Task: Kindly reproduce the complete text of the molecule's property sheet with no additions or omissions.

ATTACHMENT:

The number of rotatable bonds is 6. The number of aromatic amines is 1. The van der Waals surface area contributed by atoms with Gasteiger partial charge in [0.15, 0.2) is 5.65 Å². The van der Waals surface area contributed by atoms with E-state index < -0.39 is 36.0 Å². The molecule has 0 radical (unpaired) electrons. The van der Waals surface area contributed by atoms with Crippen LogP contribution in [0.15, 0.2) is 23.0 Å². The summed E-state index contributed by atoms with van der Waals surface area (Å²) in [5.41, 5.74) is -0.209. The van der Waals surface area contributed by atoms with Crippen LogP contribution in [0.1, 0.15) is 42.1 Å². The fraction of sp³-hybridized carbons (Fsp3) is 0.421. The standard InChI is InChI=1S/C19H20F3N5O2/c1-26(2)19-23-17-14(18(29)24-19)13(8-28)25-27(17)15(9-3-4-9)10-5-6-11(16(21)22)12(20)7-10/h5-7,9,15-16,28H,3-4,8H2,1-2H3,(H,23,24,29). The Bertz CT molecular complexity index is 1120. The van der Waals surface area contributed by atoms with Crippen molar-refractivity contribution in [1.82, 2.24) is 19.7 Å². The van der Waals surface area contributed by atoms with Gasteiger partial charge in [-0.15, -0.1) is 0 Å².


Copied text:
The number of rotatable bonds is 6. The number of aromatic amines is 1. The van der Waals surface area contributed by atoms with Gasteiger partial charge in [0.15, 0.2) is 5.65 Å². The van der Waals surface area contributed by atoms with E-state index < -0.39 is 36.0 Å². The molecule has 0 radical (unpaired) electrons. The van der Waals surface area contributed by atoms with Crippen LogP contribution in [0.15, 0.2) is 23.0 Å². The summed E-state index contributed by atoms with van der Waals surface area (Å²) in [5.41, 5.74) is -0.209. The van der Waals surface area contributed by atoms with Crippen LogP contribution in [0.1, 0.15) is 42.1 Å². The fraction of sp³-hybridized carbons (Fsp3) is 0.421. The standard InChI is InChI=1S/C19H20F3N5O2/c1-26(2)19-23-17-14(18(29)24-19)13(8-28)25-27(17)15(9-3-4-9)10-5-6-11(16(21)22)12(20)7-10/h5-7,9,15-16,28H,3-4,8H2,1-2H3,(H,23,24,29). The Bertz CT molecular complexity index is 1120. The van der Waals surface area contributed by atoms with Crippen molar-refractivity contribution in [1.82, 2.24) is 19.7 Å². The van der Waals surface area contributed by atoms with Gasteiger partial charge in [-0.15, -0.1) is 0 Å².